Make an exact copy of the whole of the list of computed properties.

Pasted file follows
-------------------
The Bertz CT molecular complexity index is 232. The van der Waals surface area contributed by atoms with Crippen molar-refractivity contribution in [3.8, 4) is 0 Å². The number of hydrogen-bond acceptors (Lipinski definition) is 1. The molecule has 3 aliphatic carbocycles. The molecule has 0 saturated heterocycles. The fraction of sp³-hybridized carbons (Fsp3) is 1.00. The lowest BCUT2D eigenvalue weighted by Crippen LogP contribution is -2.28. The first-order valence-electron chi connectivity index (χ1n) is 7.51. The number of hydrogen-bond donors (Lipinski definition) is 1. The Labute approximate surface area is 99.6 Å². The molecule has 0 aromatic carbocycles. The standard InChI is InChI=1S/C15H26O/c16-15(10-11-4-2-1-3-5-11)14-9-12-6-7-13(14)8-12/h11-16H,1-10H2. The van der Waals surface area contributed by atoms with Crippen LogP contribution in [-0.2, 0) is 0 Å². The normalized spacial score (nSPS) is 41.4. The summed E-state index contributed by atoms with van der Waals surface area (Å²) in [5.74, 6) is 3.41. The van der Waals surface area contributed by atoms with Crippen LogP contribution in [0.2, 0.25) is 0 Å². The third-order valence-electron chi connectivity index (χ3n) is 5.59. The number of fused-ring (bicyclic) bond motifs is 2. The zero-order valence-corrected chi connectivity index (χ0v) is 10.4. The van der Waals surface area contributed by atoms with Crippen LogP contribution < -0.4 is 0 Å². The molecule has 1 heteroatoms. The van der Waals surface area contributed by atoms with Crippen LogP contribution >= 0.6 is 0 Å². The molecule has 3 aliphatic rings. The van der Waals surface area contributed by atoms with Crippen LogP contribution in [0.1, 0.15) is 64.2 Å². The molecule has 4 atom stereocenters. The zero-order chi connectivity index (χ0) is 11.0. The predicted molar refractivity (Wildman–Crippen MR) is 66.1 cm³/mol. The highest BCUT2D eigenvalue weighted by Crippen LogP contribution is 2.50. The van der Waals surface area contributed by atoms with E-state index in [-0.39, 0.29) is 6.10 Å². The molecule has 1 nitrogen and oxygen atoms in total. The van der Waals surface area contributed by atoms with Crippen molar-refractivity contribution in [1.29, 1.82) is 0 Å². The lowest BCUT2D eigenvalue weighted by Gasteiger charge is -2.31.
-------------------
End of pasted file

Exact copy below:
The Bertz CT molecular complexity index is 232. The van der Waals surface area contributed by atoms with Crippen molar-refractivity contribution in [3.8, 4) is 0 Å². The number of hydrogen-bond acceptors (Lipinski definition) is 1. The molecule has 3 aliphatic carbocycles. The molecule has 0 saturated heterocycles. The fraction of sp³-hybridized carbons (Fsp3) is 1.00. The lowest BCUT2D eigenvalue weighted by Crippen LogP contribution is -2.28. The first-order valence-electron chi connectivity index (χ1n) is 7.51. The number of hydrogen-bond donors (Lipinski definition) is 1. The Labute approximate surface area is 99.6 Å². The molecule has 0 aromatic carbocycles. The standard InChI is InChI=1S/C15H26O/c16-15(10-11-4-2-1-3-5-11)14-9-12-6-7-13(14)8-12/h11-16H,1-10H2. The van der Waals surface area contributed by atoms with Crippen LogP contribution in [-0.2, 0) is 0 Å². The normalized spacial score (nSPS) is 41.4. The summed E-state index contributed by atoms with van der Waals surface area (Å²) in [5.74, 6) is 3.41. The van der Waals surface area contributed by atoms with Crippen LogP contribution in [0.2, 0.25) is 0 Å². The third-order valence-electron chi connectivity index (χ3n) is 5.59. The number of fused-ring (bicyclic) bond motifs is 2. The zero-order valence-corrected chi connectivity index (χ0v) is 10.4. The van der Waals surface area contributed by atoms with Crippen LogP contribution < -0.4 is 0 Å². The molecule has 1 heteroatoms. The van der Waals surface area contributed by atoms with Crippen LogP contribution >= 0.6 is 0 Å². The molecule has 3 aliphatic rings. The van der Waals surface area contributed by atoms with Crippen LogP contribution in [0.1, 0.15) is 64.2 Å². The molecule has 4 atom stereocenters. The zero-order chi connectivity index (χ0) is 11.0. The predicted molar refractivity (Wildman–Crippen MR) is 66.1 cm³/mol. The highest BCUT2D eigenvalue weighted by Crippen LogP contribution is 2.50. The van der Waals surface area contributed by atoms with E-state index in [-0.39, 0.29) is 6.10 Å². The molecule has 1 nitrogen and oxygen atoms in total. The van der Waals surface area contributed by atoms with Crippen molar-refractivity contribution in [1.29, 1.82) is 0 Å². The lowest BCUT2D eigenvalue weighted by Gasteiger charge is -2.31.